<br />When coming up with a new scenario, the biggest thing I look for is something that will fit in with the game world in some way. For instance, there was some popular demand for starting the game as a member of the city guard in one of the walled cities. This is a good scenario, but in order to make it fit in and flow into the MQ and other things, the guard needs to be ready to move on and become an adventurer, which is how this add-on was written.
    <br /><br />It's also helpful if there's a way to construct a voice response for it from Mara since the voice actor who did the work is no longer available to record new lines.
    <br /><br /><br />What sort of games do you generally like to play? What genres do you prefer and why?
    <br />

    <br />I tend to mostly play RPGs, but I also enjoy a good 4X strategy game from time to time too.
    <br /><br />Right now I'd say my favorite RPG series are the Witcher games since they have a very deep story driven system to run things, and for the most part have vast worlds to explore. Especially Witcher 3 which is a huge open world game.
    <br /><br />As far as 4X games, I like something that's got some complexity to it, but not over the top with micromanagement. Something like Galactic Civilizations or the Civilization series. They offer plenty to do, but don't bog you down too much in the details. They're also good time killers to fill in here and there.
    <br /><br />
    <br />How about your favourite pastimes other than modding and gaming? Is there anything unusual you like to do to unwind?
    <br /><br />I like to watch movies, and occasionally just some mindless TV as well. I like slow and simple. Not much for a fast paced existence. When conditions permit I also do a bit of hobbyist stargazing and am hoping the new area I'm in has better light conditions than back home in California.
    <br /><br /><br />You have done programming work for Druid Gameworks and Witanlore: Dreamtime. Seeing how most of you guys working on this project have a background in the modding community, what is it, you would say, that you and the others have learned from modding that you could apply to game development?
    <br /><br />I think modding will give you a very good handle on level and quest design for almost any game development project. Bigger mods also provide you with some level of project management experience as well as some insights into what programming and core development need.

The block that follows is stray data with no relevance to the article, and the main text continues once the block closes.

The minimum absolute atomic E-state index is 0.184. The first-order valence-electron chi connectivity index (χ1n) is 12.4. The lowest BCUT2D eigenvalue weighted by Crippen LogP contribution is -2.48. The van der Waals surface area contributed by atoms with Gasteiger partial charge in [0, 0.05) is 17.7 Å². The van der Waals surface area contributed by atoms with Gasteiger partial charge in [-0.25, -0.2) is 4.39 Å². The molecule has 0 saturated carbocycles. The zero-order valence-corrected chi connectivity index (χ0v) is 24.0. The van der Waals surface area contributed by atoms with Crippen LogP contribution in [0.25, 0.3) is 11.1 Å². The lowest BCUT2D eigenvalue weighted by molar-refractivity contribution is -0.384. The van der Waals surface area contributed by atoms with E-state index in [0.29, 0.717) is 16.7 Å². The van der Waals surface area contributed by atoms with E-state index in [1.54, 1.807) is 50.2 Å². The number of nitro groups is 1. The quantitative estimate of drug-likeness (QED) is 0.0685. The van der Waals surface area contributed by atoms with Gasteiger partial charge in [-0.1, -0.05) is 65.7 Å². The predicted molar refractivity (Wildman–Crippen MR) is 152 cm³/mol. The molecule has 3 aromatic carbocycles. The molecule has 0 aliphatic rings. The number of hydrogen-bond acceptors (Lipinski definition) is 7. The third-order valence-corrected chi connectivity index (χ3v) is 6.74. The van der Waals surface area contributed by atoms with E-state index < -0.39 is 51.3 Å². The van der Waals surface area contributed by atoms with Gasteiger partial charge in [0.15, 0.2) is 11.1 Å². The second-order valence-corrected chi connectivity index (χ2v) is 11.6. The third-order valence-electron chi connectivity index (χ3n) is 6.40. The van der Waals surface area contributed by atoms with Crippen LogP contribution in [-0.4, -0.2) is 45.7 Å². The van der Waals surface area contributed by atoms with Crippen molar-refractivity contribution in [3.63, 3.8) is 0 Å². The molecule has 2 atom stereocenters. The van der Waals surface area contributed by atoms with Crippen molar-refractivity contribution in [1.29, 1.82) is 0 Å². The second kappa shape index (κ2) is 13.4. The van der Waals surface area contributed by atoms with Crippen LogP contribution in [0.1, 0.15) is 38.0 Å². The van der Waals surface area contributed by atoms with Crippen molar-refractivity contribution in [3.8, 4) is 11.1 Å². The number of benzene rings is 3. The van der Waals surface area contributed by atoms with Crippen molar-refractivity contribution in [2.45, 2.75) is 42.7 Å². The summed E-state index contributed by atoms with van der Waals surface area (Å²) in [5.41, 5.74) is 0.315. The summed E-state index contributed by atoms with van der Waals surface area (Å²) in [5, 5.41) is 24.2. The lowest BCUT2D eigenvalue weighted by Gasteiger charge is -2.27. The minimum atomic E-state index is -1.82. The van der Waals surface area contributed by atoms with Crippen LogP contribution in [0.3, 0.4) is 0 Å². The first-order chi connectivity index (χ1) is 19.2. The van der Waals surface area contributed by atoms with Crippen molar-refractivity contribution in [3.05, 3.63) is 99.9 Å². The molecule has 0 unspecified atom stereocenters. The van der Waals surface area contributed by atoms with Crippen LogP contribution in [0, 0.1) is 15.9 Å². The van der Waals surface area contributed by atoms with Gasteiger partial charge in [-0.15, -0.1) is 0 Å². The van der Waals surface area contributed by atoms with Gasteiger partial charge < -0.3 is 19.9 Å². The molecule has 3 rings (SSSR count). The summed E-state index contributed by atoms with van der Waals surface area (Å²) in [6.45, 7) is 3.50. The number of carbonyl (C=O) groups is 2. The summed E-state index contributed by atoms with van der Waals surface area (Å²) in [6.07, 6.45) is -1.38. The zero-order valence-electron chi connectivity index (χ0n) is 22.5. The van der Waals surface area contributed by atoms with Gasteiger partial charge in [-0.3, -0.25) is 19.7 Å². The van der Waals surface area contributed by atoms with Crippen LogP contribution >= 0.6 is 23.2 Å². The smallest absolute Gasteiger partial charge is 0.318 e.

<br /><br />That said, there's a huge leap to be made when going from modding on a platform that already exists to taking a raw engine and molding it into a whole new game that the studio has created itself.
    <br /><br />
    <br />For those unfamiliar with one or either: what would you say are the key differences between the Creation Engine behind Bethesda games and Unreal Engine which you used to develop your game?
    <br /><br />The Creation Engine is a very specialized tool set that is made with a specific purpose that Bethesda has in mind. So a lot of it is based on what they need, want, or have time for. Plus the grand majority of the game systems are done and you don't have a lot of overhead to worry about.
    <br /><br />An engine like Unreal is more like having a ton of raw power at your disposal and you have to come up with the vision and the desire to create something entirely of your own. Epic gives you a wonderful toolset to do that work with, and it's admittedly a much nicer overall system than what Bethesda is offering, but at the same time, you have to come up with everything yourself and get it working through all of the various stages.
    <br /><br />
    <br />Seeing how you are continuing to make mods, is there something you have learned while working on Witanlore that shaped your outlook on modding and gaming?
    <br /><br />The main thing I think I've taken away from it all that applies to modding is that you have to keep focused on what you want from the mod rather than simply slapping some stuff together like I did earlier on. Have a plan. Execute on it. Stick to it. I like to think that my more recent work reflects a more focused look at things, and has even benefited the unofficial patches by putting a tighter set of qualifications on what should and should not get done.
    <br /><br /><br />Though it might still be a long while until then: when the Elder Scrolls VI comes out, can you see yourself in the trenches of TES VI modding? Where do you think modding in general is headed?
    <br /><br />
    I think I will always be partial to modding TES games and I'm looking forward to TES VI in a big way. I think modding overall is heading in the direction of larger projects, team collaborations, and more professional grade content as folks begin using modding as a springboard into game development jobs. So I expect there will be many such projects announced for TES VI, possibly even before the game is actually out.
    <br /><br />
    <br />Is there anything else you would like to say to the modding community? Do you maybe have some advice to those out there who would love to get involved with modding?
    <br /><br />Well, the best thing I can suggest is this: figure out something you want to do. Something small to medium sized. Take some time to read over any available tutorials. Bethesda actually has some pretty good ones on their wiki. Start slow and don't be afraid to make mistakes and ask questions of people.
    <br /><br />Regardless of what you eventually want from modding, don't bury yourself under something that will take years and require you to learn a ton of things because chances are you'll just burn yourself out before getting anywhere. The big stuff will come in time, and you may just find a niche that isn't what you originally set out to do, but you love doing it anyway.
    <br /><br /><br />Thanks again for taking the time out of your day to chat with us, Arthmoor.
    <br />

    <br />You're welcome, and thanks for having me!